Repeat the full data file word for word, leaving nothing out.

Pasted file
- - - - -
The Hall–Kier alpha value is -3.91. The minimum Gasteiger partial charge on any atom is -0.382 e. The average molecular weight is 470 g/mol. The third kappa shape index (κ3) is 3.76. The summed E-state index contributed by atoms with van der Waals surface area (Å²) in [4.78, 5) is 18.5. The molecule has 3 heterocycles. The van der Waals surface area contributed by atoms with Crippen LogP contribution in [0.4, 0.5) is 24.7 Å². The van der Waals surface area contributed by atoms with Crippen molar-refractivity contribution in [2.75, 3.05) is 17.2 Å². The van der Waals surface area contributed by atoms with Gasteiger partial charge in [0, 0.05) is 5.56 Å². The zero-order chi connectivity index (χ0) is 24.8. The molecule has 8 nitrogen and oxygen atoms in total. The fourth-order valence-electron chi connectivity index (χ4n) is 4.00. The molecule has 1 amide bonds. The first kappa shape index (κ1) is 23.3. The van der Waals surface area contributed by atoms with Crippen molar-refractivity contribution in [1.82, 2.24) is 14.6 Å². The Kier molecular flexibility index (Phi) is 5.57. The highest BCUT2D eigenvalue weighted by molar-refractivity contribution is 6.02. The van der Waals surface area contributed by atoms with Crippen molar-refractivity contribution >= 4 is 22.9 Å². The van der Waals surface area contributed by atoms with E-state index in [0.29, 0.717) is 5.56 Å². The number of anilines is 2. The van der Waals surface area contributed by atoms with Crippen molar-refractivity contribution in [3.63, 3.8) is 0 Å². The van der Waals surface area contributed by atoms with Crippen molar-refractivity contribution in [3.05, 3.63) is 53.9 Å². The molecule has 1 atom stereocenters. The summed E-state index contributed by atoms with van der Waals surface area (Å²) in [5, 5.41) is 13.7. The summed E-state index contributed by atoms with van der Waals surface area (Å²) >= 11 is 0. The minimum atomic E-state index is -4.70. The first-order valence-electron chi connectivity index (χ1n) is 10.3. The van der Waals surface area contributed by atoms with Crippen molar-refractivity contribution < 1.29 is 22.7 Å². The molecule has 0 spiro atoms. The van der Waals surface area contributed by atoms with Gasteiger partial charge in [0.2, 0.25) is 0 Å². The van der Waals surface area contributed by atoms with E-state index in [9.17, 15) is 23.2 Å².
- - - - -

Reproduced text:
The Hall–Kier alpha value is -3.91. The minimum Gasteiger partial charge on any atom is -0.382 e. The average molecular weight is 470 g/mol. The third kappa shape index (κ3) is 3.76. The summed E-state index contributed by atoms with van der Waals surface area (Å²) in [4.78, 5) is 18.5. The molecule has 3 heterocycles. The van der Waals surface area contributed by atoms with Crippen LogP contribution in [0.4, 0.5) is 24.7 Å². The van der Waals surface area contributed by atoms with Crippen molar-refractivity contribution in [2.75, 3.05) is 17.2 Å². The van der Waals surface area contributed by atoms with Gasteiger partial charge in [0, 0.05) is 5.56 Å². The zero-order chi connectivity index (χ0) is 24.8. The molecule has 8 nitrogen and oxygen atoms in total. The fourth-order valence-electron chi connectivity index (χ4n) is 4.00. The molecule has 1 amide bonds. The first kappa shape index (κ1) is 23.3. The van der Waals surface area contributed by atoms with Crippen molar-refractivity contribution in [1.82, 2.24) is 14.6 Å². The Kier molecular flexibility index (Phi) is 5.57. The highest BCUT2D eigenvalue weighted by molar-refractivity contribution is 6.02. The van der Waals surface area contributed by atoms with Crippen molar-refractivity contribution >= 4 is 22.9 Å². The van der Waals surface area contributed by atoms with E-state index in [0.29, 0.717) is 5.56 Å². The number of anilines is 2. The van der Waals surface area contributed by atoms with Crippen molar-refractivity contribution in [3.63, 3.8) is 0 Å². The van der Waals surface area contributed by atoms with Crippen molar-refractivity contribution in [3.05, 3.63) is 53.9 Å². The molecule has 1 atom stereocenters. The summed E-state index contributed by atoms with van der Waals surface area (Å²) in [5, 5.41) is 13.7. The summed E-state index contributed by atoms with van der Waals surface area (Å²) >= 11 is 0. The minimum atomic E-state index is -4.70. The first-order valence-electron chi connectivity index (χ1n) is 10.3. The van der Waals surface area contributed by atoms with Crippen molar-refractivity contribution < 1.29 is 22.7 Å². The molecule has 0 spiro atoms. The van der Waals surface area contributed by atoms with Gasteiger partial charge in [0.2, 0.25) is 0 Å². The van der Waals surface area contributed by atoms with E-state index in [9.17, 15) is 23.2 Å².